FacebookTwitterGoogle+RedditEmail

Chu’s Life

God hath chosen the weak things of the world to confound the mighty.

— I Corinthians 1:27

“If we were any more personal, we’d be doing your laundry,” an American Express ad threatens in the subway stairwell.  No, if you were any more personal, you would be mounting us from behind.  I glance back down the well.

Would be?  Just having to squeeze past such an ad is like getting dry humped.  I can usually avoid looking at them but they’ve got some plastic now they can stick to the brick and wrap around the stairwell, so you’re actually inside the ad like you’re ensconced in one of those envaginated spaces that have unfortunately always swayed me inordinately.  Every time someone emerges from the stairwell into the light of Capital City like a refugee from Plato’s cave they’re enacting a sick birth.  For all I know the not-so-crazy panhandler here at Yonge and Eglinton is calling “Ten centimeters!  He’s breaching!” as each passenger pops out into the world.

In the valley of the shadow of debt

The steel clawbones of the big money buildings extend down into the train tunnels to make adcaves.  Pretty far under that, a couple of planet radii farther down, Chinese laborers sweat away.  Topside, armored trucks fret Capital City all day like a dog its bone, servicing the big financial overlords.  On similar chassis and with similar gross vehicle weights, mancage trucks haul mostly victimless ‘criminals’ around to torment them at various locations, and everyone pretends not to see the trucks, including the canvassers for I guess some African charity organization called Because I Am a Girl.  If you live in Toronto and now say to yourself, “I haven’t seen these trucks,” you’ve just defined the political unconscious.  They’re ubiquitous.  The trucks.  And the unconsciouses.  In the first kind of trucks, loot more valuable than ebon men is moved ceaselessly out of the city and then out of the country, offshored past the ken of little people, often past even the ken of the taxmen, and out of all reckoning entirely.  You think because we’re dirt we don’t know what’s going on?  They got that smartdirt now.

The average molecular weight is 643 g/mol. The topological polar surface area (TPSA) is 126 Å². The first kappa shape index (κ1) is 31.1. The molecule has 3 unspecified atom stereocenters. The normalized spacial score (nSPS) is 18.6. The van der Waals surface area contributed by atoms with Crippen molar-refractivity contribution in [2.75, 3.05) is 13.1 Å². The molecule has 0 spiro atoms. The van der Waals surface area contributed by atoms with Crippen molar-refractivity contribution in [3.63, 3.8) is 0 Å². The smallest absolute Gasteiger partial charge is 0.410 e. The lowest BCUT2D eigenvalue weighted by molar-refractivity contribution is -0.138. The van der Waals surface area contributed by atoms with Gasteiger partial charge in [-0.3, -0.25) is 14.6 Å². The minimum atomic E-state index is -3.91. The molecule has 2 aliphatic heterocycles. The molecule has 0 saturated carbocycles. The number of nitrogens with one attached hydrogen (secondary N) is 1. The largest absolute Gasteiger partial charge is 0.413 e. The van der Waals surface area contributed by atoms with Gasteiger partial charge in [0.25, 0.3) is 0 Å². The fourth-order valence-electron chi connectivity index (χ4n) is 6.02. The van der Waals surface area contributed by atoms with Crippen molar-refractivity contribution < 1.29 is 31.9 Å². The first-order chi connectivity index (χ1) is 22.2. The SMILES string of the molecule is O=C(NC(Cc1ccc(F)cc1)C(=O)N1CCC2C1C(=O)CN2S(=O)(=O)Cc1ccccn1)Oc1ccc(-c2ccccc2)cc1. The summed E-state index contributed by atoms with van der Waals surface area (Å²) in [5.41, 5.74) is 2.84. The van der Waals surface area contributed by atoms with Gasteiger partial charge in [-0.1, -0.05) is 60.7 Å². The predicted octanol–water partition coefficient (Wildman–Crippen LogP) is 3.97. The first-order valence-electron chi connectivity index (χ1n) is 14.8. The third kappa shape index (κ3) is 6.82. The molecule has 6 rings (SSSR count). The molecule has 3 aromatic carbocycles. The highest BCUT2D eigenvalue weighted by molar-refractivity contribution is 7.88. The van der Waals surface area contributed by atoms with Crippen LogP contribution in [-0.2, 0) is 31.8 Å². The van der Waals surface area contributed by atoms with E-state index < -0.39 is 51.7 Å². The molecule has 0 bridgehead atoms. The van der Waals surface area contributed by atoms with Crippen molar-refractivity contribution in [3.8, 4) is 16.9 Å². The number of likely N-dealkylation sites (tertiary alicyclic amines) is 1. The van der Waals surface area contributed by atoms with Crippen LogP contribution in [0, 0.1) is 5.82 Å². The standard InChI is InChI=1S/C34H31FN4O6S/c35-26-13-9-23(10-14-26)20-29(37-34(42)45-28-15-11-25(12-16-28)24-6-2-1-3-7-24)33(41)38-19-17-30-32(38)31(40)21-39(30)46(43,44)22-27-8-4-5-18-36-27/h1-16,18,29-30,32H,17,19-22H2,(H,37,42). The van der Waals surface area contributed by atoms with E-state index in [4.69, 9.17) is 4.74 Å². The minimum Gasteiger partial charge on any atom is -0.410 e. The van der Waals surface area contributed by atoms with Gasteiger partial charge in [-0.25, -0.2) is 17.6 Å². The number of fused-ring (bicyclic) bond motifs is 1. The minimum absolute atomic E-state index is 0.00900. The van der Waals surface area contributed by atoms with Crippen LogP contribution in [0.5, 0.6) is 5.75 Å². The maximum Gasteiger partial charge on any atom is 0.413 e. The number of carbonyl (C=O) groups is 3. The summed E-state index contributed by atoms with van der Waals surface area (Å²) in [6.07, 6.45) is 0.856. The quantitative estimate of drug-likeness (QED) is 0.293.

Show us where we signed on to this contract.  Show us where we thought living in the money canyons of the overlords was a good idea and where we gave it an endorsement.

Oh, yeah.  Well, still.  Buyer’s remorse has flooded the lower runnels and is leaking up into the foyer.

A pox on your system.  May it be borne down to Sheol.  You have meant it for evil, for continuous iniquity, to squander all and sundry upon your lusts, but we will wrest away what we can for righteousness’ sake, though we walk through your valleys in the shadows of debt and towers financial.  We are the nowtopians, and you can’t always kill all of us all the time.

Why do we support non-violence amidst such violence?

We support non-violence because we have a gun to our head.  Best reason.  When a short fat man with something to prove gets the drop on me?as he did an hour ago?and his woman isn’t fat and is just as armed as he is, and he’s hard, you get your eyes down and your yessirs up.  Don’t ever fuck with a short fat blueman whose woman’s armed to the teeth.

Even here in the midst of the American Depression, during which the bankers have waltzed off with the silver while their hired guns stand around with their arms on their chests?at a time, in short, when we should know better?we tend to naturalize cop ambushes.  We consign them to a sector of our lives reserved for mild jokes, because we’ve grown up with junk social contracts that we have also naturalized.  Nevertheless a man who is interested in seeing the world as it is, and not only as it might be?and both are worthy?would do well to see a cop ambush for what it is: the powerful of the world brutalizing the people.